By Pastor Paula Lund Burchill
I’ve been thinking about evangelism—telling people about Jesus. Many of us don’t like that word at all, worrying about being pushy or driving people away. I’ve heard it called the dirtiest word in the Lutheran language.
But I think I actually know a lot of evangelists. I have a friend who works for a company she absolutely loves. They sell nutrition, health and beauty products. When she talks about how earth-friendly they are and how good they are to their employees, her face lights up and it is obvious she absolutely loves what she does and what she sells.
I know others who are evangelists for plant-based eating, others for a paleo diet. They talk about how amazing they feel, how much weight they have lost. If I express interest, they light up telling me what has worked for them and what I might do as some first steps in the direction of a new way of eating.
I know evangelists for ways of educating children, sports teams, vacation spots. And when I talk to them, I actually enjoy hearing about what they are passionate about–what gives them life.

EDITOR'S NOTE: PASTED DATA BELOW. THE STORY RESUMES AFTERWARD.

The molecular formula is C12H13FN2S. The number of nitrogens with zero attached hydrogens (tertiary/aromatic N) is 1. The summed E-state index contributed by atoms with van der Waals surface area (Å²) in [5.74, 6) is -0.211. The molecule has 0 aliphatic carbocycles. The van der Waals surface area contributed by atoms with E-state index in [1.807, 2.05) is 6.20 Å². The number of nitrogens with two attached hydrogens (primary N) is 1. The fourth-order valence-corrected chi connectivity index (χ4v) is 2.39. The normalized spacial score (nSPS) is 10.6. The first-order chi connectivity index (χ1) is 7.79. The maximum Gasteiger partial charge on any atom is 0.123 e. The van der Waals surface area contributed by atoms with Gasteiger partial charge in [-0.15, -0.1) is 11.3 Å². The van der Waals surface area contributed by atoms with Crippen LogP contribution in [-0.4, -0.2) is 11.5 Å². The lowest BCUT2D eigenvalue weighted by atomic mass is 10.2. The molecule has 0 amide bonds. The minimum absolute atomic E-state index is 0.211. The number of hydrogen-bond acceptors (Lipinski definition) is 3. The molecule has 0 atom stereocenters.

But it is different with Jesus, I think. Certainly the church bears responsibility for not being respectful of others in its zeal to convert. I suppose that is an understatement. But lately I’ve been wondering if many of us, myself included, have been overthinking evangelism.
What if instead of thinking about it as telling people about Jesus, we thought of it more as just sharing how much Jesus, or prayer, or worship means to us. Would that be helpful?
When I listen to friends talk about something they love, I listen to them because I care about them but also because I wonder—if they love that product, or food or book or hiking spot so much, maybe I will like it too. It is also helpful if they aren’t too pushy. If they listen to me and my questions. If they don’t pretend that what they are selling, or doing, or reading, or wearing is perfect and not without problems.
I love Jesus and I couldn’t parent without prayer and I love worship. But they are hard sometimes. I forget to pray. I get bored in worship. Jesus says things I don’t like to hear. But aren’t these things true of lots that we love? We can get bored in our family life, our kids say things we don’t want to hear, the list goes on….
So I’m going to try and make evangelism a little simpler. It’s not my job to convert anyone. Only the Holy Spirit can do that. But it is my “job” to more freely share what I love. That is what evangelists do, after all. They share what they love in the hopes that others might love it too.